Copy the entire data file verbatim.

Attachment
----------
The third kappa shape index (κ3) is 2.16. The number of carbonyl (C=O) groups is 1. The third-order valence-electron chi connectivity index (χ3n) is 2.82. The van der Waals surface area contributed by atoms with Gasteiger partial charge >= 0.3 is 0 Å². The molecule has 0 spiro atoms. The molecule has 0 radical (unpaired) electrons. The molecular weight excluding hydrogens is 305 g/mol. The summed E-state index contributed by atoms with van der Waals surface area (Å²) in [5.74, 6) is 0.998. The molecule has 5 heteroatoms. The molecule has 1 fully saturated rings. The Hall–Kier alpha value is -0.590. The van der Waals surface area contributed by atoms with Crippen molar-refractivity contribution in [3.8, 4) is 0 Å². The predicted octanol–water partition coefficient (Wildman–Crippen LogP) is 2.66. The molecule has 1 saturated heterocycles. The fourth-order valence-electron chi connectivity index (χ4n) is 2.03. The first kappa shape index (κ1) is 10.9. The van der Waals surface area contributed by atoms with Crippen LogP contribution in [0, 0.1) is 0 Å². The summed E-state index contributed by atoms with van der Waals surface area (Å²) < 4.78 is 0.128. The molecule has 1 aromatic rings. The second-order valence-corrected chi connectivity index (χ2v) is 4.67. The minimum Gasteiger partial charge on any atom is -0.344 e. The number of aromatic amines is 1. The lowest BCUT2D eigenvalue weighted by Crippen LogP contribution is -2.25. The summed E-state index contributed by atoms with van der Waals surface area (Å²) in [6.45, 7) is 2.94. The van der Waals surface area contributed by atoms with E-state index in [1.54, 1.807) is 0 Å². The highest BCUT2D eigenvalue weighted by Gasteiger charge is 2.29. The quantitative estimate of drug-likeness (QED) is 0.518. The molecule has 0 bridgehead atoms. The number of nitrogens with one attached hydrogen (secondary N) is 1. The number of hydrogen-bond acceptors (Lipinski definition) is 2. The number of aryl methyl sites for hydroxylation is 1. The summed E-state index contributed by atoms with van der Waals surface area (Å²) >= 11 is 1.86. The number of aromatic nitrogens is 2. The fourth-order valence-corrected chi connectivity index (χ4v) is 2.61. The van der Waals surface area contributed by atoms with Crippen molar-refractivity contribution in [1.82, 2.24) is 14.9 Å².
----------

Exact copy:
The third kappa shape index (κ3) is 2.16. The number of carbonyl (C=O) groups is 1. The third-order valence-electron chi connectivity index (χ3n) is 2.82. The van der Waals surface area contributed by atoms with Gasteiger partial charge >= 0.3 is 0 Å². The molecule has 0 spiro atoms. The molecule has 0 radical (unpaired) electrons. The molecular weight excluding hydrogens is 305 g/mol. The summed E-state index contributed by atoms with van der Waals surface area (Å²) in [5.74, 6) is 0.998. The molecule has 5 heteroatoms. The molecule has 1 fully saturated rings. The Hall–Kier alpha value is -0.590. The van der Waals surface area contributed by atoms with Crippen molar-refractivity contribution in [3.8, 4) is 0 Å². The predicted octanol–water partition coefficient (Wildman–Crippen LogP) is 2.66. The molecule has 1 saturated heterocycles. The fourth-order valence-electron chi connectivity index (χ4n) is 2.03. The first kappa shape index (κ1) is 10.9. The van der Waals surface area contributed by atoms with Crippen LogP contribution in [0, 0.1) is 0 Å². The summed E-state index contributed by atoms with van der Waals surface area (Å²) < 4.78 is 0.128. The molecule has 1 aromatic rings. The second-order valence-corrected chi connectivity index (χ2v) is 4.67. The minimum Gasteiger partial charge on any atom is -0.344 e. The number of aromatic amines is 1. The lowest BCUT2D eigenvalue weighted by Crippen LogP contribution is -2.25. The summed E-state index contributed by atoms with van der Waals surface area (Å²) in [6.45, 7) is 2.94. The van der Waals surface area contributed by atoms with E-state index in [1.54, 1.807) is 0 Å². The highest BCUT2D eigenvalue weighted by Gasteiger charge is 2.29. The quantitative estimate of drug-likeness (QED) is 0.518. The molecule has 0 bridgehead atoms. The number of nitrogens with one attached hydrogen (secondary N) is 1. The number of hydrogen-bond acceptors (Lipinski definition) is 2. The number of aryl methyl sites for hydroxylation is 1. The summed E-state index contributed by atoms with van der Waals surface area (Å²) >= 11 is 1.86. The number of aromatic nitrogens is 2. The fourth-order valence-corrected chi connectivity index (χ4v) is 2.61. The van der Waals surface area contributed by atoms with Crippen molar-refractivity contribution in [1.82, 2.24) is 14.9 Å².